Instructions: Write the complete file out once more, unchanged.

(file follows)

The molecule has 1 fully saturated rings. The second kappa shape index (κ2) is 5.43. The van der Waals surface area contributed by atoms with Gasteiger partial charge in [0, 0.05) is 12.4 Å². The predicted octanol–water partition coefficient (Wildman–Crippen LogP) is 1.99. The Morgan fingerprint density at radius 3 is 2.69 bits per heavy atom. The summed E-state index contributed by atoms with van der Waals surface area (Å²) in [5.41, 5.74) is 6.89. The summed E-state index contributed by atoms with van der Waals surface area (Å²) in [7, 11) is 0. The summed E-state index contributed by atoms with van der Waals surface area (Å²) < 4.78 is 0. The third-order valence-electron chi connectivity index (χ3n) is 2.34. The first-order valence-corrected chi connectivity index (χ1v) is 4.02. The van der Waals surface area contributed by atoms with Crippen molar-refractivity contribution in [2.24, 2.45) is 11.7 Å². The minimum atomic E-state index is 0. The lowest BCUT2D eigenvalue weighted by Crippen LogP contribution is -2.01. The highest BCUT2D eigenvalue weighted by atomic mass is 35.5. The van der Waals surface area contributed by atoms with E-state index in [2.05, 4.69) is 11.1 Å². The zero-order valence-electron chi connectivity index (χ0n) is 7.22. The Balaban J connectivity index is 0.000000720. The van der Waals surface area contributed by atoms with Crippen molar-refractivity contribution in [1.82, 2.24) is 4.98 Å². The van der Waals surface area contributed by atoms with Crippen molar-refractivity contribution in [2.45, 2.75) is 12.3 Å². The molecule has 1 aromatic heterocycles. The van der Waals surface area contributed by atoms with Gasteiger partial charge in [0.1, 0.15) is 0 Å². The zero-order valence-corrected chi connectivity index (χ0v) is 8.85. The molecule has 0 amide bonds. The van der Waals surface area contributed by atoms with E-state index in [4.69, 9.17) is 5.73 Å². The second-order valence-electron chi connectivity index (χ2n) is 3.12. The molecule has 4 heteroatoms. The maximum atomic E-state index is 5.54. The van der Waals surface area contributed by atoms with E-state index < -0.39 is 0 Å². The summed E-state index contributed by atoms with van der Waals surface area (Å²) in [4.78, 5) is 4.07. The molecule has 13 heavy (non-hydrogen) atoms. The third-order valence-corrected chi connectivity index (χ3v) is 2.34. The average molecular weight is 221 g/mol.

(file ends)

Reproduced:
The molecule has 1 fully saturated rings. The second kappa shape index (κ2) is 5.43. The van der Waals surface area contributed by atoms with Gasteiger partial charge in [0, 0.05) is 12.4 Å². The predicted octanol–water partition coefficient (Wildman–Crippen LogP) is 1.99. The Morgan fingerprint density at radius 3 is 2.69 bits per heavy atom. The summed E-state index contributed by atoms with van der Waals surface area (Å²) in [5.41, 5.74) is 6.89. The summed E-state index contributed by atoms with van der Waals surface area (Å²) in [7, 11) is 0. The summed E-state index contributed by atoms with van der Waals surface area (Å²) < 4.78 is 0. The third-order valence-electron chi connectivity index (χ3n) is 2.34. The first-order valence-corrected chi connectivity index (χ1v) is 4.02. The van der Waals surface area contributed by atoms with Crippen molar-refractivity contribution in [2.24, 2.45) is 11.7 Å². The minimum atomic E-state index is 0. The lowest BCUT2D eigenvalue weighted by Crippen LogP contribution is -2.01. The highest BCUT2D eigenvalue weighted by atomic mass is 35.5. The van der Waals surface area contributed by atoms with E-state index in [2.05, 4.69) is 11.1 Å². The zero-order valence-electron chi connectivity index (χ0n) is 7.22. The Balaban J connectivity index is 0.000000720. The van der Waals surface area contributed by atoms with Crippen molar-refractivity contribution in [1.82, 2.24) is 4.98 Å². The van der Waals surface area contributed by atoms with Crippen molar-refractivity contribution in [2.45, 2.75) is 12.3 Å². The molecule has 1 aromatic heterocycles. The van der Waals surface area contributed by atoms with Gasteiger partial charge in [0.1, 0.15) is 0 Å². The zero-order valence-corrected chi connectivity index (χ0v) is 8.85. The molecule has 0 amide bonds. The van der Waals surface area contributed by atoms with E-state index in [4.69, 9.17) is 5.73 Å². The second-order valence-electron chi connectivity index (χ2n) is 3.12. The molecule has 4 heteroatoms. The maximum atomic E-state index is 5.54. The van der Waals surface area contributed by atoms with E-state index < -0.39 is 0 Å². The summed E-state index contributed by atoms with van der Waals surface area (Å²) in [4.78, 5) is 4.07. The molecule has 13 heavy (non-hydrogen) atoms. The third-order valence-corrected chi connectivity index (χ3v) is 2.34. The average molecular weight is 221 g/mol.